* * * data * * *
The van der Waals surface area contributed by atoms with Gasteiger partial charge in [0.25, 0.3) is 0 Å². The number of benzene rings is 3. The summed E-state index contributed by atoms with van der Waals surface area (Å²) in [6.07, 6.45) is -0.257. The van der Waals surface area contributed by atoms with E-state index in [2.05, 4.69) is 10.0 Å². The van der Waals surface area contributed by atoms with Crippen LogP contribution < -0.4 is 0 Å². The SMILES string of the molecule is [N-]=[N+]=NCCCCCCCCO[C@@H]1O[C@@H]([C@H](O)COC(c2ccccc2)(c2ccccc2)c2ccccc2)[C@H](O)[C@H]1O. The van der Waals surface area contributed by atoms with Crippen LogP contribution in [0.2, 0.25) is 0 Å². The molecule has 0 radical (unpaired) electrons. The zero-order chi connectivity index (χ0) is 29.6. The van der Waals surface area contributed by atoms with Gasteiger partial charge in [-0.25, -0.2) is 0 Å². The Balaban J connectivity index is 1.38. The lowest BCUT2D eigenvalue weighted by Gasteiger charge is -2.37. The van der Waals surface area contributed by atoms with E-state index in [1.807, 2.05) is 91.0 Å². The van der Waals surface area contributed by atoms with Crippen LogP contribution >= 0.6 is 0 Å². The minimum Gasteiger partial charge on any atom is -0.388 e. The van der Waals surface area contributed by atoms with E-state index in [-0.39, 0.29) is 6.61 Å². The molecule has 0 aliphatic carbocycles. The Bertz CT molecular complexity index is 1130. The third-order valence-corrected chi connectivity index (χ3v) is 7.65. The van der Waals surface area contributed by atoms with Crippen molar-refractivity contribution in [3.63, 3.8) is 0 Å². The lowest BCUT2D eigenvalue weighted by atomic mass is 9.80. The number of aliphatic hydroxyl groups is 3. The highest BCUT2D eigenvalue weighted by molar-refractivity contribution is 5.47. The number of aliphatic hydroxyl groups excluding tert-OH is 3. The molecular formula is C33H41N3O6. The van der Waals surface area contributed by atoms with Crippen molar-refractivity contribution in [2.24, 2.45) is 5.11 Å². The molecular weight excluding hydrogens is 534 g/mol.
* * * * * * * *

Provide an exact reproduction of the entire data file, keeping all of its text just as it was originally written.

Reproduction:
The van der Waals surface area contributed by atoms with Gasteiger partial charge in [0.25, 0.3) is 0 Å². The number of benzene rings is 3. The summed E-state index contributed by atoms with van der Waals surface area (Å²) in [6.07, 6.45) is -0.257. The van der Waals surface area contributed by atoms with E-state index in [2.05, 4.69) is 10.0 Å². The van der Waals surface area contributed by atoms with Crippen LogP contribution < -0.4 is 0 Å². The SMILES string of the molecule is [N-]=[N+]=NCCCCCCCCO[C@@H]1O[C@@H]([C@H](O)COC(c2ccccc2)(c2ccccc2)c2ccccc2)[C@H](O)[C@H]1O. The van der Waals surface area contributed by atoms with Crippen LogP contribution in [0.2, 0.25) is 0 Å². The molecule has 0 radical (unpaired) electrons. The zero-order chi connectivity index (χ0) is 29.6. The van der Waals surface area contributed by atoms with Gasteiger partial charge in [-0.25, -0.2) is 0 Å². The Balaban J connectivity index is 1.38. The lowest BCUT2D eigenvalue weighted by Gasteiger charge is -2.37. The van der Waals surface area contributed by atoms with E-state index in [1.807, 2.05) is 91.0 Å². The van der Waals surface area contributed by atoms with Crippen LogP contribution >= 0.6 is 0 Å². The minimum Gasteiger partial charge on any atom is -0.388 e. The van der Waals surface area contributed by atoms with E-state index in [-0.39, 0.29) is 6.61 Å². The molecule has 0 aliphatic carbocycles. The Bertz CT molecular complexity index is 1130. The third-order valence-corrected chi connectivity index (χ3v) is 7.65. The van der Waals surface area contributed by atoms with Crippen molar-refractivity contribution in [3.63, 3.8) is 0 Å². The lowest BCUT2D eigenvalue weighted by atomic mass is 9.80. The number of aliphatic hydroxyl groups is 3. The highest BCUT2D eigenvalue weighted by molar-refractivity contribution is 5.47. The number of aliphatic hydroxyl groups excluding tert-OH is 3. The molecular formula is C33H41N3O6. The van der Waals surface area contributed by atoms with Crippen molar-refractivity contribution in [2.24, 2.45) is 5.11 Å². The molecular weight excluding hydrogens is 534 g/mol.